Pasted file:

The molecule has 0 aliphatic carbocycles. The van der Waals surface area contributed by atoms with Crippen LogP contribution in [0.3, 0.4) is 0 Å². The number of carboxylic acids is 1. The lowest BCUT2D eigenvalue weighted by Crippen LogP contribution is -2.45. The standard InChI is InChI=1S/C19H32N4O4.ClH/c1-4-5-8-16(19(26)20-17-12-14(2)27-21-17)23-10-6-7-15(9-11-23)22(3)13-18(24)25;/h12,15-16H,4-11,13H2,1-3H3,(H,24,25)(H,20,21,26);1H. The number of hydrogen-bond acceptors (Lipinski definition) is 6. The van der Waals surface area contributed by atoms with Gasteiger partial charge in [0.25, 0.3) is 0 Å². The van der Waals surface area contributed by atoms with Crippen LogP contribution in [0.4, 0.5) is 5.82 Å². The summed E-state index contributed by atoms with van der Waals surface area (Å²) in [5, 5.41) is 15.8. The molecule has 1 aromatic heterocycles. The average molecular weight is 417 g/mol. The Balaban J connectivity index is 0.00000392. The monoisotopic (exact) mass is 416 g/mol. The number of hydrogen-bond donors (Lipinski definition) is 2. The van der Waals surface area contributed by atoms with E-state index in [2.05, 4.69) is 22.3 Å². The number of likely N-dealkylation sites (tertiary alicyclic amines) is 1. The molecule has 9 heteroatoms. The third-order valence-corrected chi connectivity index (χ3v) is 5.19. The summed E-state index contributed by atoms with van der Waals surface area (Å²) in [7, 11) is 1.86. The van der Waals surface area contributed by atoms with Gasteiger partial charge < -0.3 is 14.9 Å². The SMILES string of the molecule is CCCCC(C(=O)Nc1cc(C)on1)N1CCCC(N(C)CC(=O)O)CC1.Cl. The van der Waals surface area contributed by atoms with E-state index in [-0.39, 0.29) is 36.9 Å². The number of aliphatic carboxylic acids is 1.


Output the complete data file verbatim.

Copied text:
The molecule has 0 aliphatic carbocycles. The van der Waals surface area contributed by atoms with Crippen LogP contribution in [0.3, 0.4) is 0 Å². The number of carboxylic acids is 1. The lowest BCUT2D eigenvalue weighted by Crippen LogP contribution is -2.45. The standard InChI is InChI=1S/C19H32N4O4.ClH/c1-4-5-8-16(19(26)20-17-12-14(2)27-21-17)23-10-6-7-15(9-11-23)22(3)13-18(24)25;/h12,15-16H,4-11,13H2,1-3H3,(H,24,25)(H,20,21,26);1H. The number of hydrogen-bond acceptors (Lipinski definition) is 6. The van der Waals surface area contributed by atoms with Gasteiger partial charge in [0.25, 0.3) is 0 Å². The van der Waals surface area contributed by atoms with Crippen LogP contribution in [0.4, 0.5) is 5.82 Å². The summed E-state index contributed by atoms with van der Waals surface area (Å²) in [5, 5.41) is 15.8. The molecule has 1 aromatic heterocycles. The average molecular weight is 417 g/mol. The Balaban J connectivity index is 0.00000392. The monoisotopic (exact) mass is 416 g/mol. The number of hydrogen-bond donors (Lipinski definition) is 2. The van der Waals surface area contributed by atoms with E-state index in [2.05, 4.69) is 22.3 Å². The number of likely N-dealkylation sites (tertiary alicyclic amines) is 1. The molecule has 9 heteroatoms. The third-order valence-corrected chi connectivity index (χ3v) is 5.19. The summed E-state index contributed by atoms with van der Waals surface area (Å²) in [7, 11) is 1.86. The van der Waals surface area contributed by atoms with Gasteiger partial charge < -0.3 is 14.9 Å². The SMILES string of the molecule is CCCCC(C(=O)Nc1cc(C)on1)N1CCCC(N(C)CC(=O)O)CC1.Cl. The van der Waals surface area contributed by atoms with E-state index in [-0.39, 0.29) is 36.9 Å². The number of aliphatic carboxylic acids is 1.